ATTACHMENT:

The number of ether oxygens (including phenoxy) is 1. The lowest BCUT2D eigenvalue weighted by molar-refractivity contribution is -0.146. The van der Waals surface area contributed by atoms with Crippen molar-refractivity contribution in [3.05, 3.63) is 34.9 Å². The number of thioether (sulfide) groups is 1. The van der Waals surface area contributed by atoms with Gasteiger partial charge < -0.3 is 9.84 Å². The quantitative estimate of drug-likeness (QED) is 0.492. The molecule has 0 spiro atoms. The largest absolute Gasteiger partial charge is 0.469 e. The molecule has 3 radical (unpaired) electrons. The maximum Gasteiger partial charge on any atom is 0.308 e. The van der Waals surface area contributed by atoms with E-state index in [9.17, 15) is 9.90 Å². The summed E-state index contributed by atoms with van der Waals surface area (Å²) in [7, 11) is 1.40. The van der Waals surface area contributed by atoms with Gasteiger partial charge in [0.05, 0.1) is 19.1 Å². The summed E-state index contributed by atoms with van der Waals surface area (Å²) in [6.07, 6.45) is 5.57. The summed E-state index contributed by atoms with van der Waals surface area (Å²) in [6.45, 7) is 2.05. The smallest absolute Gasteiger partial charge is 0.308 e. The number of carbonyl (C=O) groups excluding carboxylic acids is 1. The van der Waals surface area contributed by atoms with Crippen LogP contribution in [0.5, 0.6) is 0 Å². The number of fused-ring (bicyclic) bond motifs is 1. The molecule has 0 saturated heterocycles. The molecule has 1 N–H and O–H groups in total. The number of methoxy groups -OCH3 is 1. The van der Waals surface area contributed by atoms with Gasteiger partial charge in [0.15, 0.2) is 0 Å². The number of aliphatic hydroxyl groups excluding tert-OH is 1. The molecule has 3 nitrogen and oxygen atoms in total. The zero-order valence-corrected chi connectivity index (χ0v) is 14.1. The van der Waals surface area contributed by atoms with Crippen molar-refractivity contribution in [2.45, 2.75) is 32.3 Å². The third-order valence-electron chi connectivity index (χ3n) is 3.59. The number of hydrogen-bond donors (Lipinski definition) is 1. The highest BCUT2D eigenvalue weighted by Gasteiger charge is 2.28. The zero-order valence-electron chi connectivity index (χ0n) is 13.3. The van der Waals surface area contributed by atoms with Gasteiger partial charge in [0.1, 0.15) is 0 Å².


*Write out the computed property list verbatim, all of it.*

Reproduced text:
The number of ether oxygens (including phenoxy) is 1. The lowest BCUT2D eigenvalue weighted by molar-refractivity contribution is -0.146. The van der Waals surface area contributed by atoms with Crippen molar-refractivity contribution in [3.05, 3.63) is 34.9 Å². The number of thioether (sulfide) groups is 1. The van der Waals surface area contributed by atoms with Gasteiger partial charge < -0.3 is 9.84 Å². The quantitative estimate of drug-likeness (QED) is 0.492. The molecule has 0 spiro atoms. The largest absolute Gasteiger partial charge is 0.469 e. The molecule has 3 radical (unpaired) electrons. The maximum Gasteiger partial charge on any atom is 0.308 e. The van der Waals surface area contributed by atoms with E-state index in [9.17, 15) is 9.90 Å². The summed E-state index contributed by atoms with van der Waals surface area (Å²) in [7, 11) is 1.40. The van der Waals surface area contributed by atoms with Gasteiger partial charge in [0.05, 0.1) is 19.1 Å². The summed E-state index contributed by atoms with van der Waals surface area (Å²) in [6.07, 6.45) is 5.57. The summed E-state index contributed by atoms with van der Waals surface area (Å²) in [6.45, 7) is 2.05. The smallest absolute Gasteiger partial charge is 0.308 e. The number of carbonyl (C=O) groups excluding carboxylic acids is 1. The van der Waals surface area contributed by atoms with Crippen LogP contribution in [0.5, 0.6) is 0 Å². The number of fused-ring (bicyclic) bond motifs is 1. The molecule has 0 saturated heterocycles. The molecule has 1 N–H and O–H groups in total. The number of methoxy groups -OCH3 is 1. The van der Waals surface area contributed by atoms with Gasteiger partial charge in [0.15, 0.2) is 0 Å². The number of aliphatic hydroxyl groups excluding tert-OH is 1. The molecule has 3 nitrogen and oxygen atoms in total. The zero-order valence-corrected chi connectivity index (χ0v) is 14.1. The van der Waals surface area contributed by atoms with Crippen molar-refractivity contribution in [2.45, 2.75) is 32.3 Å². The third-order valence-electron chi connectivity index (χ3n) is 3.59. The number of hydrogen-bond donors (Lipinski definition) is 1. The highest BCUT2D eigenvalue weighted by Gasteiger charge is 2.28. The zero-order valence-electron chi connectivity index (χ0n) is 13.3. The van der Waals surface area contributed by atoms with Gasteiger partial charge in [0.1, 0.15) is 0 Å².